“Manager vs. Leader” definition

In today’s Investor’s Business Daily I saw an article about Jack Stultz, the Lt. General who is chief of the Army Reserve Command.  It’s worth a read, especially when Stultz discusses the cross-pollination among his various military and civilian (at Procter and Gamble) experiences:

“P&G valued a lot of what I brought from my military experience. A lot of my successes in the military are from things I brought from P&G.” At P&G, Stultz learned the difference between those in charge:
• Managers are committed to improving a system’s efficiency.
• Leaders see a lack of production and take risks to change the system.

Stultz goes on to talk about the “violent conflict” that can be generated by the manager-leader gap.  

I relate to that conflict, especially since it often rages within me.  I’m pretty good at both strategy and execution, but my temperament is such that I’m never satisfied with doing only one or the other. I enjoy running the entire race: identifying openings, designing an approach to exploit them, then running and optimizing that new system until it demonstrates.  However, I then get the itch for the next challenge.

NOTE: I’m adding new posts on this topic…the first is on managers and influence and is here.


12 Responses

  1. In my recently published pre-teen novel, Ian, one of Santa’s Helpers, struggles to understand the difference between managing and leading. He understands that management is based upon processes, order, and controls and that leadership is more about developing the potential in others.
    I think that it would be a step in the right direction if we were to teach some of the management and leadership concepts to our youth at an early age. Later on in life, they will be more receptive to change which is always happening in the business world, or with life in general.
    In Book #2, Ian will be working with Santa’s Cabinet and trying to get away from some of the old fashioned tops down management styles that are slowing things down in a very rapidly changing world.

    All the best!
    Eric Dana Hansen
    Author of “IAN, CEO, North Pole”

  2. […] “Manager vs. Leader” definition by Paul Ritchie on Crossderry Blog […]

  3. Thanks for the reply, Eric. I agree that management emphasizes order and controls. I’m don’t buy into leadership being strictly about people (at least that’s what’s implied). The reason I like the “Stultz” definition in the post is in changing the system, leaders must acknowledge and address all segments of the “people, process, technology” triad.

  4. […] “Manager vs. Leader” definition […]

  5. I would say that the main difference between managers and leaders lays within people characters. Everyone can be a manager (not a good one though) but not everyone can be a leader.

    Management and leadership isn’t about processes. It’s about people.

  6. But Pawel, can’t there be leadership along the technology dimension? Isn’t it leadership to take a risk in pursuing a innovative technological direction?

  7. Thanks for sharing this Paul. Interesting article and very useful. I also agree with your view (I think) that the leadership question can/should cut across the 3 areas – people, processes, technology (aka tools).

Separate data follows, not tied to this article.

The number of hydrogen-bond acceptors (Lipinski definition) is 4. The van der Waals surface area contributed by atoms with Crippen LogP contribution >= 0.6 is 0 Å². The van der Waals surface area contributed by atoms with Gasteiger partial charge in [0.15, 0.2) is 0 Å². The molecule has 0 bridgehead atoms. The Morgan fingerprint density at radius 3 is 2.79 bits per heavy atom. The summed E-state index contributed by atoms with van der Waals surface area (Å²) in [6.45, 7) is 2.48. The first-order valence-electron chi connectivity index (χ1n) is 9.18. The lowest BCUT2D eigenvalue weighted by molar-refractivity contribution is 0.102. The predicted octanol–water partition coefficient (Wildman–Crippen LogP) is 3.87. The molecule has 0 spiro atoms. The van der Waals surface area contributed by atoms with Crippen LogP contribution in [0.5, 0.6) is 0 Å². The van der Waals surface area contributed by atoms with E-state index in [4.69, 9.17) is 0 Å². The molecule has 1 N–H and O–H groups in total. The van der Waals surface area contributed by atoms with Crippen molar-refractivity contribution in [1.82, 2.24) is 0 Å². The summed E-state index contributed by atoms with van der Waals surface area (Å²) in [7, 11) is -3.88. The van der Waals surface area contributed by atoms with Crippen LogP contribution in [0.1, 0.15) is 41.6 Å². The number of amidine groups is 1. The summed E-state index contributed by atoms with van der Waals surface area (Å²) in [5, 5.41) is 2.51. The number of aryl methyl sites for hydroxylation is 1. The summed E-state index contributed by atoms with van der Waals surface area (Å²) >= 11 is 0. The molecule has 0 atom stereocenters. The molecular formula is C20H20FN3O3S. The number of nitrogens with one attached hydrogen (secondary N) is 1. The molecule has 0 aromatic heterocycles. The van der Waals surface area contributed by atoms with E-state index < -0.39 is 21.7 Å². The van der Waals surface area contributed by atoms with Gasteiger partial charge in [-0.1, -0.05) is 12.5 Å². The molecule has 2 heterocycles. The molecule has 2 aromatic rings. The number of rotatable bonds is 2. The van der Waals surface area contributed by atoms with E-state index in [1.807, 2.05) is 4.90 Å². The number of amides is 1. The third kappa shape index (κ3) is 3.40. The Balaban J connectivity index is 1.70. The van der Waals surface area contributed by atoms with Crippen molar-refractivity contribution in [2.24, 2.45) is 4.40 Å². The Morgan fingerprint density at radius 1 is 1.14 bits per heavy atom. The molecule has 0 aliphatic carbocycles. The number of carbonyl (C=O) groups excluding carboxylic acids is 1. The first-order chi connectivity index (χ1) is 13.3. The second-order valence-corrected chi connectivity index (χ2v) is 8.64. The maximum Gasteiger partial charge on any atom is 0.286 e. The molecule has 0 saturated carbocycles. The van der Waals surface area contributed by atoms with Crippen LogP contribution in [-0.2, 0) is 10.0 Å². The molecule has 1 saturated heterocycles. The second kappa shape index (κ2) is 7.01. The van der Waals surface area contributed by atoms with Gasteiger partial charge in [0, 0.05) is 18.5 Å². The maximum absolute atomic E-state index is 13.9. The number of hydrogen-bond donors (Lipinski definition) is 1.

Individually, one can exercise and demonstrate leadership. But the more important is to do it across the 3 dimensions. And this is where the rubber meets the road. It’s very hard but it needs to be done and hence, “leadership” is the ingredient to make things better.

  8. The debate between manager and leaders has been raging forever. Regardless of the exact definitions, people tend to equate leadership with more positive attributes than management. I’m not sure that this is warranted even though I often describe myself as a more of a leader than a manager.

    As I said in My Management Guidelines (http://alignment.wordpress.com/2009/03/01/my-management-guidelines/), I manage more by influence (suggesting direction) than by
    control (enforcing rules). I also believe in management by exception (tell me about exceptional successes or unexpected issues) than
    management by status (tell me about what you accomplished).

    Are these actually the attributes of leadership or just one style of management? I sense another post coming.

  9. […] vs. leader” question that so many seem interested in (it is my number one post and its here).  The manager is most interest in today’s “life” while the leader is focused on […]

  10. […] Of Axes and Saws … on PM Quote of the Day — Ab…Balancing today… on “Manager vs. Leader…Glen B. Alleman on Is forensic science isn’…Is forensic science … on Closing up […]

  11. I disagree with Stultz that only Leadership is about risk and Management is about controllables. All business leadership/management is about decision making and all decision making worth anything involves risks.

    My own delineation is that “Leaders optimise upside opportunity; Managers minimise downside risk”. Offence and defense to use battle terms. Commanding the defence requires just as much risk taking as leading the attack.


  12. how both manager and leader can work on a same program?

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